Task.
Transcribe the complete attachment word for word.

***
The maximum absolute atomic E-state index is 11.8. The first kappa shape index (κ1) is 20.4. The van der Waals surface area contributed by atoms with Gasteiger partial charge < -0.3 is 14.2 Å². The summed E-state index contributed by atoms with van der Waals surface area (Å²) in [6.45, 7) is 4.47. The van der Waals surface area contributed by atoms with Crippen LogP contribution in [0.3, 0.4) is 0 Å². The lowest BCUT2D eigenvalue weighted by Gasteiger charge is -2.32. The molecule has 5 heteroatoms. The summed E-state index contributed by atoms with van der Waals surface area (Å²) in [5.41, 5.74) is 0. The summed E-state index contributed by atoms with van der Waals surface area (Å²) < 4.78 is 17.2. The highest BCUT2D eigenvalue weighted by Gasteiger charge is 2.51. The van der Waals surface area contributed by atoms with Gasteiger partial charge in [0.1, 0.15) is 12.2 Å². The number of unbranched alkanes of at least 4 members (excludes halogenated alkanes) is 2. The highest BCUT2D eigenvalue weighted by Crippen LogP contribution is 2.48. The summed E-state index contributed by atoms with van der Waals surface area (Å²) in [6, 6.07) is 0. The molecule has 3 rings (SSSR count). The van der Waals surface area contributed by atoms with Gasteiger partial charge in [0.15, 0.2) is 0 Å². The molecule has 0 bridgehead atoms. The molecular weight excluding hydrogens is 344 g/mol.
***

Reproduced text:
The maximum absolute atomic E-state index is 11.8. The first kappa shape index (κ1) is 20.4. The van der Waals surface area contributed by atoms with Gasteiger partial charge < -0.3 is 14.2 Å². The summed E-state index contributed by atoms with van der Waals surface area (Å²) in [6.45, 7) is 4.47. The van der Waals surface area contributed by atoms with Crippen LogP contribution in [0.3, 0.4) is 0 Å². The lowest BCUT2D eigenvalue weighted by Gasteiger charge is -2.32. The molecule has 5 heteroatoms. The summed E-state index contributed by atoms with van der Waals surface area (Å²) in [5.41, 5.74) is 0. The summed E-state index contributed by atoms with van der Waals surface area (Å²) < 4.78 is 17.2. The highest BCUT2D eigenvalue weighted by Gasteiger charge is 2.51. The van der Waals surface area contributed by atoms with Gasteiger partial charge in [0.1, 0.15) is 12.2 Å². The number of unbranched alkanes of at least 4 members (excludes halogenated alkanes) is 2. The highest BCUT2D eigenvalue weighted by Crippen LogP contribution is 2.48. The summed E-state index contributed by atoms with van der Waals surface area (Å²) in [6, 6.07) is 0. The molecule has 3 rings (SSSR count). The van der Waals surface area contributed by atoms with Gasteiger partial charge in [0.15, 0.2) is 0 Å². The molecule has 0 bridgehead atoms. The molecular weight excluding hydrogens is 344 g/mol.